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Deepa Mehta on why she’s doing what she’s doing

Last Thursday, Deepa Mehta was in town to talk about her new film Videsh, releasing on Friday. But when t2 caught up with her, she talked about a whole lot more...

After Water’s phenomenal success at the festivals and the Oscar nomination, were you spoilt for choice about your next film?

It was a very interesting time and the time had a lot to do with what happened to Water. Whenever we make a film we hope that it will do well but you can never say for sure what’s going to happen. The fact that Water went to the Oscars was something that completely surprised me and I was happy about it. One thing that happened because of the Oscar nomination was that Hollywood “came calling”. And when it comes calling, it comes calling in a huge way.

The six months that followed I was inundated with scripts with huge Hollywood stars and huge budgets. I used to be flown by these private jets to Los Angeles and back. I did that for a month and I found it really cool but then I realised it was terribly boring. Because everything comes for a price. And the price you pay for doing a film with a big studio with big stars is that you have no creative control. All the decisions are made by a committee. And I thought to myself it was too great a sacrifice to make.

Actors make four-five films a year but a director gives at least a year and a half to a project. From writing the script to distribution and doing promotion, it is a huge phase of life. Was I willing to give two years of my life to something which I cannot call my own? The money was huge, the exposure internationally was huge but I realised it just wasn’t for me.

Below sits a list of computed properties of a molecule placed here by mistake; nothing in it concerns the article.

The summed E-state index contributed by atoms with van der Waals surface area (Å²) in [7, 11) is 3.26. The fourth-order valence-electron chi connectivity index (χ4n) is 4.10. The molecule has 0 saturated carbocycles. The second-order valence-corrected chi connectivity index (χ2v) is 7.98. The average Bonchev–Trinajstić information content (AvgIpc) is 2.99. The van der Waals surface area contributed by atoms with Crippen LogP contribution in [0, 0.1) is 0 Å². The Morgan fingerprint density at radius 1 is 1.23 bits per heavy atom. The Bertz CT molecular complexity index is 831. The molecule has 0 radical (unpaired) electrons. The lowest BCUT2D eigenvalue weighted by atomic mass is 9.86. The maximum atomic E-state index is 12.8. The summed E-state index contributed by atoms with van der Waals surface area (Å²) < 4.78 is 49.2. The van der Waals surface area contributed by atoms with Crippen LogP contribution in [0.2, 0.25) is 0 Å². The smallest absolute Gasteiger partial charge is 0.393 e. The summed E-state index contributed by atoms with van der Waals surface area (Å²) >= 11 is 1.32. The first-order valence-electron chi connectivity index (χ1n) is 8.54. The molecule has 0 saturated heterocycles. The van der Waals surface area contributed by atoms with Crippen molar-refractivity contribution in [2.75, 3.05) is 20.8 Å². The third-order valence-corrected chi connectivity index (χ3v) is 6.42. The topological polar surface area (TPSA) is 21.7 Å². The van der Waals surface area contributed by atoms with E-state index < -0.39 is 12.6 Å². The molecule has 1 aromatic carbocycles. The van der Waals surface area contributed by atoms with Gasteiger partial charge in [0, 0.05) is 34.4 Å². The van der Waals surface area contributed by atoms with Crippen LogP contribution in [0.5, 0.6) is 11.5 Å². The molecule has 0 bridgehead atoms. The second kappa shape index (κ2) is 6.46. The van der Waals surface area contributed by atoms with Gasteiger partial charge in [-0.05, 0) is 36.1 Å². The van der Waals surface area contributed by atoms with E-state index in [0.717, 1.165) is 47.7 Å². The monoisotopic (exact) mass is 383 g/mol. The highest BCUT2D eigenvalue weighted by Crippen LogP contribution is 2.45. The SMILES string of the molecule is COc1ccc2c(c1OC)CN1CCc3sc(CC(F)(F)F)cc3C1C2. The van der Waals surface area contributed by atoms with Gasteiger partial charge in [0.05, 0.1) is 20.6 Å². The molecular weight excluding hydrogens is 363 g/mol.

You made a lot of announcements before actually making Videsh — Heaven on Earth…

Yes, there were lots of projects that were discussed but I decided the film I really wanted to make was Videsh. It is a story about immigration. There is the issue of domestic abuse but I cannot label the film a domestic abuse film. It is about the isolation of an immigrant. It’s about the girls who leave their homeland, leave everything that is familiar to them and go to a completely foreign place. They don’t know anybody there and they don’t even know the language to communicate or call the police if necessary. It’s a picture of complete isolation, which is a very common thing for girls today. Being an immigrant myself, that was something which always disturbed me. So I thought I was the right person to make a film on this.

So how much have you drawn from your immigrant life for Chand, played by Preity Zinta?

See, the story of the film is an amalgamation of many things. It’s based on the lives of four women I met in Canada. One of them is now a policewoman and one runs the largest centre helping abused Indian women in that country. Then it also draws from a lot of books I read on domestic abuse. And a large part of the film is based on Girish Karnad’s play Naga Mandala, which in turn was based on a folk tale. If you ask me what is common to Chand’s character and me, well, just the fact that we both are immigrants.

I think there’s a bit of me in every film I have made. There’s a bit of me in Fire, there’s a bit of me in Water, there’s a bit of me in Earth, there’s a bit of me in Heaven on Earth. But I am not a lesbian. I am not a widow. I was not born during the Partition. And I haven’t been abused. So it doesn’t have to be the exact person… it is about the emotional desert that women find themselves in and it’s my endeavour to find the path through that desert.